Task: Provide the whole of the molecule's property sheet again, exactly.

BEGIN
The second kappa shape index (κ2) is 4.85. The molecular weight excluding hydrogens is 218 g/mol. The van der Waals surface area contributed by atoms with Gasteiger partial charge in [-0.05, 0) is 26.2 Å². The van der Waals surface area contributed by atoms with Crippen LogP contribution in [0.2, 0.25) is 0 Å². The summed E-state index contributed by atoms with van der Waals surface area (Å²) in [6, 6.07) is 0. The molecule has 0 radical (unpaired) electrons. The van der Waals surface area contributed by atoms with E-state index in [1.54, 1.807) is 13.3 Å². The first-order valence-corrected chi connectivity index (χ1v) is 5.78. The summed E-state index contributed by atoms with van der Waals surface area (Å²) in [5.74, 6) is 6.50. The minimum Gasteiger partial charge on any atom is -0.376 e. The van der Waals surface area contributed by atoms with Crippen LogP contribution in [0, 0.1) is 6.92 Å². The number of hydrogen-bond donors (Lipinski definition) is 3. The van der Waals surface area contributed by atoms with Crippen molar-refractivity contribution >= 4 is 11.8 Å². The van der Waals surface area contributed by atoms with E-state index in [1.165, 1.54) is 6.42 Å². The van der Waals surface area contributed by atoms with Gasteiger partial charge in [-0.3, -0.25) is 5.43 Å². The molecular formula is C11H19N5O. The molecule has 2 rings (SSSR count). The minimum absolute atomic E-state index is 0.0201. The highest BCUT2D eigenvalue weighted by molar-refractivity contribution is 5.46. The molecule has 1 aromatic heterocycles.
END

The second kappa shape index (κ2) is 4.85. The molecular weight excluding hydrogens is 218 g/mol. The van der Waals surface area contributed by atoms with Gasteiger partial charge in [-0.05, 0) is 26.2 Å². The van der Waals surface area contributed by atoms with Crippen LogP contribution in [0.2, 0.25) is 0 Å². The summed E-state index contributed by atoms with van der Waals surface area (Å²) in [6, 6.07) is 0. The molecule has 0 radical (unpaired) electrons. The van der Waals surface area contributed by atoms with E-state index in [1.54, 1.807) is 13.3 Å². The first-order valence-corrected chi connectivity index (χ1v) is 5.78. The summed E-state index contributed by atoms with van der Waals surface area (Å²) in [5.74, 6) is 6.50. The minimum Gasteiger partial charge on any atom is -0.376 e. The van der Waals surface area contributed by atoms with Crippen LogP contribution in [0, 0.1) is 6.92 Å². The number of hydrogen-bond donors (Lipinski definition) is 3. The van der Waals surface area contributed by atoms with Crippen molar-refractivity contribution >= 4 is 11.8 Å². The van der Waals surface area contributed by atoms with E-state index in [1.165, 1.54) is 6.42 Å². The van der Waals surface area contributed by atoms with Gasteiger partial charge in [-0.3, -0.25) is 5.43 Å². The molecular formula is C11H19N5O. The molecule has 2 rings (SSSR count). The minimum absolute atomic E-state index is 0.0201. The highest BCUT2D eigenvalue weighted by molar-refractivity contribution is 5.46. The molecule has 1 aromatic heterocycles.